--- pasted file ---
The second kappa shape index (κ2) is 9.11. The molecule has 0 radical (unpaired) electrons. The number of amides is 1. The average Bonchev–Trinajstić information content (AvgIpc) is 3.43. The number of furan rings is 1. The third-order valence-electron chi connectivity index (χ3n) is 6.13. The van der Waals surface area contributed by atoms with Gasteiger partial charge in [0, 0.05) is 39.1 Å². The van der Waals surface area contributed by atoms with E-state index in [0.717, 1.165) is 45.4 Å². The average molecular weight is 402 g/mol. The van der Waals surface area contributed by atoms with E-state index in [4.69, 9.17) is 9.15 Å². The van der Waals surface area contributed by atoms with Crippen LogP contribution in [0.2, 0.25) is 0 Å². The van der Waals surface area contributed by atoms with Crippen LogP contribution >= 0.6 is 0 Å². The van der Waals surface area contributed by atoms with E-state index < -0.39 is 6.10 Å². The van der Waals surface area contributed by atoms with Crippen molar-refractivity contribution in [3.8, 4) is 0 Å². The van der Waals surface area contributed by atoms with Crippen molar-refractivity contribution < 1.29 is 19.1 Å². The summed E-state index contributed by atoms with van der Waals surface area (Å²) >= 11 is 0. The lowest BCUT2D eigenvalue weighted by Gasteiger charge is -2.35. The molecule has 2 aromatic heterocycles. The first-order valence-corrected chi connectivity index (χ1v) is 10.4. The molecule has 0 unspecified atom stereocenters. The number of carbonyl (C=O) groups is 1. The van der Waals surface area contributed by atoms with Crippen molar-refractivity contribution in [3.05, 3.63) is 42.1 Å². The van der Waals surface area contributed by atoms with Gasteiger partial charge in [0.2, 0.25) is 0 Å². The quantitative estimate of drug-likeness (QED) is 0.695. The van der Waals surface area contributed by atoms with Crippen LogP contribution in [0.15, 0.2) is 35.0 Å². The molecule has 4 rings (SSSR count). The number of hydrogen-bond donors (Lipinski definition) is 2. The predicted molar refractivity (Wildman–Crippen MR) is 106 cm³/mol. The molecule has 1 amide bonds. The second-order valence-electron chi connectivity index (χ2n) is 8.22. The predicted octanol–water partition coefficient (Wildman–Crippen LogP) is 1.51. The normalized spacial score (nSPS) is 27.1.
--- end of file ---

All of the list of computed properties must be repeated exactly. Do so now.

The second kappa shape index (κ2) is 9.11. The molecule has 0 radical (unpaired) electrons. The number of amides is 1. The average Bonchev–Trinajstić information content (AvgIpc) is 3.43. The number of furan rings is 1. The third-order valence-electron chi connectivity index (χ3n) is 6.13. The van der Waals surface area contributed by atoms with Gasteiger partial charge in [0, 0.05) is 39.1 Å². The van der Waals surface area contributed by atoms with E-state index in [0.717, 1.165) is 45.4 Å². The average molecular weight is 402 g/mol. The van der Waals surface area contributed by atoms with E-state index in [4.69, 9.17) is 9.15 Å². The van der Waals surface area contributed by atoms with Crippen LogP contribution in [0.2, 0.25) is 0 Å². The van der Waals surface area contributed by atoms with Crippen LogP contribution >= 0.6 is 0 Å². The van der Waals surface area contributed by atoms with E-state index < -0.39 is 6.10 Å². The van der Waals surface area contributed by atoms with Crippen molar-refractivity contribution in [3.8, 4) is 0 Å². The van der Waals surface area contributed by atoms with Crippen molar-refractivity contribution < 1.29 is 19.1 Å². The summed E-state index contributed by atoms with van der Waals surface area (Å²) >= 11 is 0. The lowest BCUT2D eigenvalue weighted by Gasteiger charge is -2.35. The molecule has 2 aromatic heterocycles. The first-order valence-corrected chi connectivity index (χ1v) is 10.4. The molecule has 0 unspecified atom stereocenters. The number of carbonyl (C=O) groups is 1. The van der Waals surface area contributed by atoms with Crippen molar-refractivity contribution in [3.05, 3.63) is 42.1 Å². The van der Waals surface area contributed by atoms with Gasteiger partial charge in [0.2, 0.25) is 0 Å². The quantitative estimate of drug-likeness (QED) is 0.695. The van der Waals surface area contributed by atoms with Crippen LogP contribution in [0.15, 0.2) is 35.0 Å². The molecule has 4 rings (SSSR count). The number of hydrogen-bond donors (Lipinski definition) is 2. The predicted molar refractivity (Wildman–Crippen MR) is 106 cm³/mol. The molecule has 1 amide bonds. The second-order valence-electron chi connectivity index (χ2n) is 8.22. The predicted octanol–water partition coefficient (Wildman–Crippen LogP) is 1.51. The normalized spacial score (nSPS) is 27.1.